1. Florida

ICYMI: Florida education news roundup, week of Aug. 16


Lessons in Fear: Failure Factories Part II, Michael LaForgia and Lisa Gartner
Salimah Bullock started second grade at Campbell Park Elementary in the fall of 2013. She didn't make it 10 minutes before a classmate punched her in the face. Every day after that brought new threats. "They cursed at me, called me ugly and threatened to put their hands on me," Salimah said. Just months later, the 8-year-old got caught between two boys fighting.She left school that day in an ambulance.Salimah's story is about more than a kid who got beat up in class. It's about how violence has become a part of daily life in Pinellas County's most segregated elementary schools.
Officials announce stepped-up efforts after Times' Failure Factories schools investigation, Cara Fitzpatrick
Castor calls for federal review of Pinellas schools after 'Failure Factories', Cara Fitzpatrick

Bonus program has some Florida teachers telling the state: Keep your money, Jeffrey S. Solochek
The Best and Brightest Scholarship has come under heavy criticism, including from some of the lawmakers who approved it this summer as a late addition to the state budget. Many teachers have swallowed their disdain to put in for the bonus of up to $10,000. Their efforts have turned up a variety of logistical problems that districts, the state and testing companies are still working through. But a growing group is choosing not to dignify the program by bothering with the details.

Some Hillsborough schools have room to spare, but district keeps building, Marlene Sokol
As the Hillsborough County School District prepares to spend $54 million to build new schools and classroom wings, dozens of existing schools are operating well below capacity.

In a major shift, Hillsborough schools ease class size rules to address budget worries, Jeffrey S. Solochek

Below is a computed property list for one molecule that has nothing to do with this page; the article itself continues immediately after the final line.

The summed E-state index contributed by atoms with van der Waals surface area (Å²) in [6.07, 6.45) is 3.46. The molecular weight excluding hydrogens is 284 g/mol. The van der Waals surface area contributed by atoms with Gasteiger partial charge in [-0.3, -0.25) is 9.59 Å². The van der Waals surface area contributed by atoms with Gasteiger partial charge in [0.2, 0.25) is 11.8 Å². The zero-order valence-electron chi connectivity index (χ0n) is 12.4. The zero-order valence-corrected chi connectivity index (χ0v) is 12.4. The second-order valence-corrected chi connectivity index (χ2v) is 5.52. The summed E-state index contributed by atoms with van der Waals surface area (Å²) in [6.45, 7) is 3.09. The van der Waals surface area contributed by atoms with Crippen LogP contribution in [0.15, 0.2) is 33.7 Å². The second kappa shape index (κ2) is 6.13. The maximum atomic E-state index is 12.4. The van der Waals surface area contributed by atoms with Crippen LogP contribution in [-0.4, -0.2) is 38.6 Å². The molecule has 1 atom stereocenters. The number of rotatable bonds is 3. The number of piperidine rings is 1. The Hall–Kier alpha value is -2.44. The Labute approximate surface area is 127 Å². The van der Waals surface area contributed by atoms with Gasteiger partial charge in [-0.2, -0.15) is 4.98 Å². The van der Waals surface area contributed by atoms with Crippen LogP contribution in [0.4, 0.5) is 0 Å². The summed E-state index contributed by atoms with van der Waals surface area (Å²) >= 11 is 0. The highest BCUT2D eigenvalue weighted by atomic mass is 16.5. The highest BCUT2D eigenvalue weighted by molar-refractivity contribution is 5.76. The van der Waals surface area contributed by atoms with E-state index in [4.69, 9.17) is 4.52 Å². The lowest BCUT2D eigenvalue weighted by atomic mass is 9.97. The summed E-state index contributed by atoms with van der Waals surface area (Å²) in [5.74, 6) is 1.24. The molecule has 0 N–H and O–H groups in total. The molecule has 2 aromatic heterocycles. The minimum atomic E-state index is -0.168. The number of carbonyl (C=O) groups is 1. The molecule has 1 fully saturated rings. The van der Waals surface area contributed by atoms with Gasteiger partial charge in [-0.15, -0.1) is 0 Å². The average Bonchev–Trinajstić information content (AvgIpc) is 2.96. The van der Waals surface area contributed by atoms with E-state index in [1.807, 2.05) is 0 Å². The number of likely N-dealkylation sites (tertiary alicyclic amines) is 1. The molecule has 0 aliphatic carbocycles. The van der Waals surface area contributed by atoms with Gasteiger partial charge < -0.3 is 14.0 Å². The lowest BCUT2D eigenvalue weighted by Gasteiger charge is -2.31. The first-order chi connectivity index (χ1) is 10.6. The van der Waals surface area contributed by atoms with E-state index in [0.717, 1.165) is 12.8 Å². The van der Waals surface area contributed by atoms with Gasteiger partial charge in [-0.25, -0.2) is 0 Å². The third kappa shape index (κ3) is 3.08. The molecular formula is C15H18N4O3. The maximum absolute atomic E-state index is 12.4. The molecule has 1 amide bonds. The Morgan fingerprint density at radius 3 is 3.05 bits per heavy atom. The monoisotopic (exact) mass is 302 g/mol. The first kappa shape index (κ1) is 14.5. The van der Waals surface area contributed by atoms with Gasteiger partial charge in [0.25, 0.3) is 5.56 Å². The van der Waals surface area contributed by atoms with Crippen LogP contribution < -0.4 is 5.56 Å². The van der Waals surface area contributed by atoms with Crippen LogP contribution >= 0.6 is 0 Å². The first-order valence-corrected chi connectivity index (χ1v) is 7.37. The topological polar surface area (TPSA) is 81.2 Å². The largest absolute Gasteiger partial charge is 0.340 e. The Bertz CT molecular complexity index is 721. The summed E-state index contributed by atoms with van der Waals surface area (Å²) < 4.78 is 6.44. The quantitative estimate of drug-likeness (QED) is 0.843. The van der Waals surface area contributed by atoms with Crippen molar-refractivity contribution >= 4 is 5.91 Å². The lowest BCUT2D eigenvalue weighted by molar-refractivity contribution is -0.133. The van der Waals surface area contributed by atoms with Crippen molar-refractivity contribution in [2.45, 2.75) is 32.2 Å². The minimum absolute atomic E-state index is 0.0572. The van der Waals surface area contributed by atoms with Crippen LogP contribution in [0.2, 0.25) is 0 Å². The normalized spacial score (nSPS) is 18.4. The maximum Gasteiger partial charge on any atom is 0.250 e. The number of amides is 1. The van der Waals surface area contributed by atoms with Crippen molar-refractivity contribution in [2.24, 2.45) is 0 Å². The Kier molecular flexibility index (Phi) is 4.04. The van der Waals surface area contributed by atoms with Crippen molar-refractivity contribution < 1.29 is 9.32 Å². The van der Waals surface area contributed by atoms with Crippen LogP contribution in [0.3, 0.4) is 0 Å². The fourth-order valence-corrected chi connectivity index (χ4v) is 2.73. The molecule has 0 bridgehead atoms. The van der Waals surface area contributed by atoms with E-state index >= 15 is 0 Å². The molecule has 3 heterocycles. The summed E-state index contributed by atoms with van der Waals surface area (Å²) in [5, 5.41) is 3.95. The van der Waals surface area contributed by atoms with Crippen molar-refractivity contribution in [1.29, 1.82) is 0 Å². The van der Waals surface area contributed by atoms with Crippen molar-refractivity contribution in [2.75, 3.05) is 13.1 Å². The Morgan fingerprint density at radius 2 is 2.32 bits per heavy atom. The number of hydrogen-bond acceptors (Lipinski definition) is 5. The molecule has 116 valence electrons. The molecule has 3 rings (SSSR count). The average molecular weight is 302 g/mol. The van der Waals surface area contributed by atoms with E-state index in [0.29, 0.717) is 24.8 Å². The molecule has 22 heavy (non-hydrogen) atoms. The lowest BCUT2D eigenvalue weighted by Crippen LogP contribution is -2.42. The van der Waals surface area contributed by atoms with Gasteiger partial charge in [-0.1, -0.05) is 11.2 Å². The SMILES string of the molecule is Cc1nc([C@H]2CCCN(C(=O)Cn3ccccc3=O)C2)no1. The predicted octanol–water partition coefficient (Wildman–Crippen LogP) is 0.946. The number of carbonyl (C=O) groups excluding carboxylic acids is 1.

The Hillsborough school system, long a bastion of strict compliance with Florida class size rules, plans to abandon that philosophy this fall as leaders seek to save money.

State investigating Pinellas schools for possible class-size infractions, Jeffrey S. Solochek
The Pinellas County School District is under state investigation for using temporary teachers last fall to meet Florida's class-size requirements.


In South Florida, rethinking the computer game as a teaching tool, Miami Herald, Joey Flechas
"Christian Varona didn't rely on textbooks and slideshows to learn history. When it came to studying for daunting Advanced Placement tests, he didn't turn to a tutor, either. He just logged on to his computer and played some games."

Parents upset after former Fruitland Park cop ID'd as KKK member hired at school,
"The Fruitland Park deputy police chief who resigned after the FBI identified him as a Ku Klux Klan member was recently hired to work at a Sumter County school, but he didn't work there long."

Facing blowback, LePage administration quietly dissolved ties with Jeb Bush's education foundation, Portland Press Herald, Colin Woodard